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Hewlett-Packard’s (NYSE:HPQ) allegations against the enterprise software company Autonomy have taken many twists and turns, and the latest event in the PC-maker’s ongoing probe have unfolded in a manner no less bizarre than the investigation’s history would suggest. The United Kingdom’s anti-fraud office said that it may have a conflict of interest in its examination of H-P’s claim that Autonomy engaged in accounting irregularities before the acquisition was made in 2011.
When former H-P Chief Executive Officer Leo Apotheker first joined the company, he was given the task of moving HP in a new direction as the company’s traditional computer business was slowing. Apotheker looked to acquisitions as a means to transform the company, and Autonomy — a company that was a success in the field of “big data” — was eventually chosen to fulfill that role.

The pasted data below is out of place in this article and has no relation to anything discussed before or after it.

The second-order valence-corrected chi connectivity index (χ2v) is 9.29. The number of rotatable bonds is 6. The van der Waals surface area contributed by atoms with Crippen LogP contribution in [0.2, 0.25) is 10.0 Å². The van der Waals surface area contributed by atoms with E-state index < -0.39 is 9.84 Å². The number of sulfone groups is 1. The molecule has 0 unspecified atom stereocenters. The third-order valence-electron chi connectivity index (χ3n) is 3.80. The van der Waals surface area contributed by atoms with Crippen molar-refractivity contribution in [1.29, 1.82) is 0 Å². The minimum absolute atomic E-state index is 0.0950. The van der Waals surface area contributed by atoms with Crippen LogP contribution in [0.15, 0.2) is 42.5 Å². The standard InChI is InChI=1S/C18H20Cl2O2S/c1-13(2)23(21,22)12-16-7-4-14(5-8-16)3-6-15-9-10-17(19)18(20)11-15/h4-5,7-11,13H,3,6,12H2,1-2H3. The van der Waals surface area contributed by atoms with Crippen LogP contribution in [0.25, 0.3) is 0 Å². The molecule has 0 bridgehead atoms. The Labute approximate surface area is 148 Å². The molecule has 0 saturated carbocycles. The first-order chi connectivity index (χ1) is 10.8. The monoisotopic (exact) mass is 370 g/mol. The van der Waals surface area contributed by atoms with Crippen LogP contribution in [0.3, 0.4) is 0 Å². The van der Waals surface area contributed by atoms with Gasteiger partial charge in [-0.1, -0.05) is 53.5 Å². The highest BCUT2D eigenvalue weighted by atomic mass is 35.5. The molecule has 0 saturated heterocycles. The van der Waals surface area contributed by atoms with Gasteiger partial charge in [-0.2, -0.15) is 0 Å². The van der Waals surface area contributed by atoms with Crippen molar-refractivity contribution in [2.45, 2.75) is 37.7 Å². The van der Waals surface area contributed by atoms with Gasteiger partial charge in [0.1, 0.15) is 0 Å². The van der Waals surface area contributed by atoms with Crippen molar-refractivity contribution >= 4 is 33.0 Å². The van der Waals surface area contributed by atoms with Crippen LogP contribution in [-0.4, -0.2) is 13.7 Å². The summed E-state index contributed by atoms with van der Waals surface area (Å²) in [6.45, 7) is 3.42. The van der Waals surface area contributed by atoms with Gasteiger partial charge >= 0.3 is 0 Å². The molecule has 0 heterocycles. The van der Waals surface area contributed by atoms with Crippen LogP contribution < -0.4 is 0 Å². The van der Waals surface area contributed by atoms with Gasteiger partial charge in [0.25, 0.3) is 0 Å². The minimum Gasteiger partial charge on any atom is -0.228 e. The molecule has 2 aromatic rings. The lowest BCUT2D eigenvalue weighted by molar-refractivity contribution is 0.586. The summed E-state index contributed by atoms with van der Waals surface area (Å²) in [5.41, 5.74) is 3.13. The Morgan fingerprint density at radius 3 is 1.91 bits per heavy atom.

But just over a year after the $11-billion acquisition was completed, H-P was complaining that it had been mislead by Autonomy. “In hindsight, we shouldn’t have done the Autonomy deal at such a high price,” the company’s Chairman Ray Lane told Reuters in November. “We were lied to and as a result, we got it wrong.” Wrong may be an understatement. The deal caused H-P to take a $5 billion accounting charge in the fiscal fourth quarter related to “serious accounting improprieties” at Autonomy before the purchase was made. This caused shares to hit a decade low at the end of last November…
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